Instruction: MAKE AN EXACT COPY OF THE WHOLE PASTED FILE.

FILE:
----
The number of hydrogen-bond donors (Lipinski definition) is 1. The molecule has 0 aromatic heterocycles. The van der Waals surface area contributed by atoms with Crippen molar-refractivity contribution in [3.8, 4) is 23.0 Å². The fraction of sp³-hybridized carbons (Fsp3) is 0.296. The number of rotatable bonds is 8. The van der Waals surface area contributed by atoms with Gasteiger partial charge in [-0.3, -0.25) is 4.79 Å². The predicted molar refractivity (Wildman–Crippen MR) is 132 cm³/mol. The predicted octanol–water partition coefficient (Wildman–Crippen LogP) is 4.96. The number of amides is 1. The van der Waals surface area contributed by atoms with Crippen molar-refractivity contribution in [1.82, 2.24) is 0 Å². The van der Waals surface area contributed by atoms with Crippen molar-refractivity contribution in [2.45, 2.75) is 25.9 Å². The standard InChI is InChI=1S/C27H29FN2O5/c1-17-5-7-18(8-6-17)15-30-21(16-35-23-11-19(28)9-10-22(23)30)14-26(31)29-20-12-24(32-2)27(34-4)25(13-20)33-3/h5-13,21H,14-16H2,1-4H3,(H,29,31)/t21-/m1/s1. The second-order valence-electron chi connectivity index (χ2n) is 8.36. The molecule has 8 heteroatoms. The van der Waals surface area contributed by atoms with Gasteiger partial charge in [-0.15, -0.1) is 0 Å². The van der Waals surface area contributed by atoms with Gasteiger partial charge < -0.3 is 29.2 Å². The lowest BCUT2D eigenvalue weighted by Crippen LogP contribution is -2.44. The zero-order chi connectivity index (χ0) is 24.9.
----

The number of hydrogen-bond donors (Lipinski definition) is 1. The molecule has 0 aromatic heterocycles. The van der Waals surface area contributed by atoms with Crippen molar-refractivity contribution in [3.8, 4) is 23.0 Å². The fraction of sp³-hybridized carbons (Fsp3) is 0.296. The number of rotatable bonds is 8. The van der Waals surface area contributed by atoms with Gasteiger partial charge in [-0.3, -0.25) is 4.79 Å². The predicted molar refractivity (Wildman–Crippen MR) is 132 cm³/mol. The predicted octanol–water partition coefficient (Wildman–Crippen LogP) is 4.96. The number of amides is 1. The van der Waals surface area contributed by atoms with Crippen molar-refractivity contribution in [1.82, 2.24) is 0 Å². The van der Waals surface area contributed by atoms with Crippen molar-refractivity contribution in [2.45, 2.75) is 25.9 Å². The standard InChI is InChI=1S/C27H29FN2O5/c1-17-5-7-18(8-6-17)15-30-21(16-35-23-11-19(28)9-10-22(23)30)14-26(31)29-20-12-24(32-2)27(34-4)25(13-20)33-3/h5-13,21H,14-16H2,1-4H3,(H,29,31)/t21-/m1/s1. The second-order valence-electron chi connectivity index (χ2n) is 8.36. The molecule has 8 heteroatoms. The van der Waals surface area contributed by atoms with Gasteiger partial charge in [-0.15, -0.1) is 0 Å². The van der Waals surface area contributed by atoms with Gasteiger partial charge < -0.3 is 29.2 Å². The lowest BCUT2D eigenvalue weighted by Crippen LogP contribution is -2.44. The zero-order chi connectivity index (χ0) is 24.9.